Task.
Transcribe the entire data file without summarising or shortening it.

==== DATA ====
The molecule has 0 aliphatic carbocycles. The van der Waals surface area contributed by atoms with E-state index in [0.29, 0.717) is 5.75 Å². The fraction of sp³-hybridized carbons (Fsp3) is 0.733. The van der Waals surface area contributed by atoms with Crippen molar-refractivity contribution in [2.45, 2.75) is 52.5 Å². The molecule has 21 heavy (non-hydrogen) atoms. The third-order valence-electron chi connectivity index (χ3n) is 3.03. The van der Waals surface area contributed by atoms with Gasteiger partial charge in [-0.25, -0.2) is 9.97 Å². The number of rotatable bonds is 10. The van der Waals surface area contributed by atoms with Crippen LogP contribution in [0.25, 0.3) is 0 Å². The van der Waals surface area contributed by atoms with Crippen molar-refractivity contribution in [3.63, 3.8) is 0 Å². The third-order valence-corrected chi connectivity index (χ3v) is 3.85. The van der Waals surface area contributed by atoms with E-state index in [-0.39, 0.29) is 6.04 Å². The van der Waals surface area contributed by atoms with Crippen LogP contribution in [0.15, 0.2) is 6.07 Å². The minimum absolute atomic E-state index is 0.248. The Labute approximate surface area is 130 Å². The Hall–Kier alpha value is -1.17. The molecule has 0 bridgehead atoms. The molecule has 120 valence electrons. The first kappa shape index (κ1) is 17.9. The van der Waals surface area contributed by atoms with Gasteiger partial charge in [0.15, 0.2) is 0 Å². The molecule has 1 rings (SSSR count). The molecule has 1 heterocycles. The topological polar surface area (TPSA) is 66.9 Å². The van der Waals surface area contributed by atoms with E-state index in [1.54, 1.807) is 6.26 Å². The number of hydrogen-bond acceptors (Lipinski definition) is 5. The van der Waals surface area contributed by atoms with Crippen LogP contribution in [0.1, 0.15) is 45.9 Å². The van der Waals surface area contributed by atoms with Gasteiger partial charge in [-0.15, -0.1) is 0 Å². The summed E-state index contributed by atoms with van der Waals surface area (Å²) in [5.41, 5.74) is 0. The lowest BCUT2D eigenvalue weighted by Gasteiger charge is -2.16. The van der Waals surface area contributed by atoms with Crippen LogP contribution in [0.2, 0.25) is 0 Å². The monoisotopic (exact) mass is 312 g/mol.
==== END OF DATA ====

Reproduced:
The molecule has 0 aliphatic carbocycles. The van der Waals surface area contributed by atoms with E-state index in [0.29, 0.717) is 5.75 Å². The fraction of sp³-hybridized carbons (Fsp3) is 0.733. The van der Waals surface area contributed by atoms with Crippen molar-refractivity contribution in [2.45, 2.75) is 52.5 Å². The molecule has 21 heavy (non-hydrogen) atoms. The third-order valence-electron chi connectivity index (χ3n) is 3.03. The van der Waals surface area contributed by atoms with Gasteiger partial charge in [-0.25, -0.2) is 9.97 Å². The number of rotatable bonds is 10. The van der Waals surface area contributed by atoms with Crippen LogP contribution in [0.25, 0.3) is 0 Å². The van der Waals surface area contributed by atoms with Crippen molar-refractivity contribution in [3.63, 3.8) is 0 Å². The third-order valence-corrected chi connectivity index (χ3v) is 3.85. The van der Waals surface area contributed by atoms with E-state index in [-0.39, 0.29) is 6.04 Å². The van der Waals surface area contributed by atoms with Crippen LogP contribution in [0.15, 0.2) is 6.07 Å². The minimum absolute atomic E-state index is 0.248. The Labute approximate surface area is 130 Å². The Hall–Kier alpha value is -1.17. The molecule has 0 bridgehead atoms. The molecule has 120 valence electrons. The first kappa shape index (κ1) is 17.9. The van der Waals surface area contributed by atoms with Gasteiger partial charge in [0.15, 0.2) is 0 Å². The molecule has 1 rings (SSSR count). The molecule has 1 heterocycles. The topological polar surface area (TPSA) is 66.9 Å². The van der Waals surface area contributed by atoms with E-state index in [1.54, 1.807) is 6.26 Å². The number of hydrogen-bond acceptors (Lipinski definition) is 5. The van der Waals surface area contributed by atoms with Crippen LogP contribution in [0.1, 0.15) is 45.9 Å². The van der Waals surface area contributed by atoms with Gasteiger partial charge in [-0.15, -0.1) is 0 Å². The summed E-state index contributed by atoms with van der Waals surface area (Å²) in [5.41, 5.74) is 0. The lowest BCUT2D eigenvalue weighted by Gasteiger charge is -2.16. The van der Waals surface area contributed by atoms with Crippen LogP contribution in [0.2, 0.25) is 0 Å². The monoisotopic (exact) mass is 312 g/mol.